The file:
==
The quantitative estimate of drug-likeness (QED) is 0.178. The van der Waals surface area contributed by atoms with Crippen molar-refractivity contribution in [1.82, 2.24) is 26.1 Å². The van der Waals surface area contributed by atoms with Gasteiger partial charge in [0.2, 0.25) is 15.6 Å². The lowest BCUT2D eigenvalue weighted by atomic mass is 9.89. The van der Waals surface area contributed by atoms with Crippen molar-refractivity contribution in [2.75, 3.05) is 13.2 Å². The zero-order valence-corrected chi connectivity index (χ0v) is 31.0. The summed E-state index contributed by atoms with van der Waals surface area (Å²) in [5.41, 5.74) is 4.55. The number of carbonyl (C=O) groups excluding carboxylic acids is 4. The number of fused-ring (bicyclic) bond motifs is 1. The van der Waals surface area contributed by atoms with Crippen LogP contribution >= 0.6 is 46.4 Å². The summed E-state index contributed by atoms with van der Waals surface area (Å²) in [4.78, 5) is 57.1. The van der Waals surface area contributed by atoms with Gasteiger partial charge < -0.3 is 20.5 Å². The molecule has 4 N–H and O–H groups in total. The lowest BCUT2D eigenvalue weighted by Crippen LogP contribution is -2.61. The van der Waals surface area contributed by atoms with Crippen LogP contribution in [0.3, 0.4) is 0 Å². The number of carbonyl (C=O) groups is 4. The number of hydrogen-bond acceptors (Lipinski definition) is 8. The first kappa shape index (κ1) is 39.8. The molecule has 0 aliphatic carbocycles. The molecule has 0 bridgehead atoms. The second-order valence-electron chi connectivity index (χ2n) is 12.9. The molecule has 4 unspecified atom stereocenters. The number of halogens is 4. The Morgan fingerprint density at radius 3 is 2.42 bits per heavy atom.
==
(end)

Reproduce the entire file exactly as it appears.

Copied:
The quantitative estimate of drug-likeness (QED) is 0.178. The van der Waals surface area contributed by atoms with Crippen molar-refractivity contribution in [1.82, 2.24) is 26.1 Å². The van der Waals surface area contributed by atoms with Gasteiger partial charge in [0.2, 0.25) is 15.6 Å². The lowest BCUT2D eigenvalue weighted by atomic mass is 9.89. The van der Waals surface area contributed by atoms with Crippen molar-refractivity contribution in [2.75, 3.05) is 13.2 Å². The zero-order valence-corrected chi connectivity index (χ0v) is 31.0. The summed E-state index contributed by atoms with van der Waals surface area (Å²) in [5.41, 5.74) is 4.55. The number of carbonyl (C=O) groups excluding carboxylic acids is 4. The number of fused-ring (bicyclic) bond motifs is 1. The van der Waals surface area contributed by atoms with Crippen LogP contribution >= 0.6 is 46.4 Å². The summed E-state index contributed by atoms with van der Waals surface area (Å²) in [4.78, 5) is 57.1. The van der Waals surface area contributed by atoms with Gasteiger partial charge < -0.3 is 20.5 Å². The molecule has 4 N–H and O–H groups in total. The lowest BCUT2D eigenvalue weighted by Crippen LogP contribution is -2.61. The van der Waals surface area contributed by atoms with Crippen LogP contribution in [0.3, 0.4) is 0 Å². The number of carbonyl (C=O) groups is 4. The number of hydrogen-bond acceptors (Lipinski definition) is 8. The first kappa shape index (κ1) is 39.8. The molecule has 0 aliphatic carbocycles. The molecule has 0 bridgehead atoms. The second-order valence-electron chi connectivity index (χ2n) is 12.9. The molecule has 4 unspecified atom stereocenters. The number of halogens is 4. The Morgan fingerprint density at radius 3 is 2.42 bits per heavy atom.